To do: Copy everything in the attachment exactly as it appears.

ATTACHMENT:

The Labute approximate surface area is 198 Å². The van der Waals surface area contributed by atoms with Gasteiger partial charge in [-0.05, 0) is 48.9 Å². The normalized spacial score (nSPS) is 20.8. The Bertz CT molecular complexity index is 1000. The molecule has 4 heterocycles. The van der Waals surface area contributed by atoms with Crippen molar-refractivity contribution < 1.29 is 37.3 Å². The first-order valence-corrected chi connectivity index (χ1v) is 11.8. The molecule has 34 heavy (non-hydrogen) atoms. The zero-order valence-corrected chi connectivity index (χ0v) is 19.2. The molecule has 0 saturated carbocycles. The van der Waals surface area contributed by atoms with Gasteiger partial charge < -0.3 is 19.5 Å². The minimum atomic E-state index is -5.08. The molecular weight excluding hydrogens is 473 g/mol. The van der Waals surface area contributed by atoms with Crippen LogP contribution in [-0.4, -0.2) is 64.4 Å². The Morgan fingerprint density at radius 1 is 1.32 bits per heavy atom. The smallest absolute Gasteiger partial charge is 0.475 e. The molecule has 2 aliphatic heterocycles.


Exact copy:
The Labute approximate surface area is 198 Å². The van der Waals surface area contributed by atoms with Gasteiger partial charge in [-0.05, 0) is 48.9 Å². The normalized spacial score (nSPS) is 20.8. The Bertz CT molecular complexity index is 1000. The molecule has 4 heterocycles. The van der Waals surface area contributed by atoms with Crippen molar-refractivity contribution < 1.29 is 37.3 Å². The first-order valence-corrected chi connectivity index (χ1v) is 11.8. The molecule has 34 heavy (non-hydrogen) atoms. The zero-order valence-corrected chi connectivity index (χ0v) is 19.2. The molecule has 0 saturated carbocycles. The van der Waals surface area contributed by atoms with Gasteiger partial charge < -0.3 is 19.5 Å². The minimum atomic E-state index is -5.08. The molecular weight excluding hydrogens is 473 g/mol. The van der Waals surface area contributed by atoms with Crippen LogP contribution in [-0.4, -0.2) is 64.4 Å². The Morgan fingerprint density at radius 1 is 1.32 bits per heavy atom. The smallest absolute Gasteiger partial charge is 0.475 e. The molecule has 2 aliphatic heterocycles.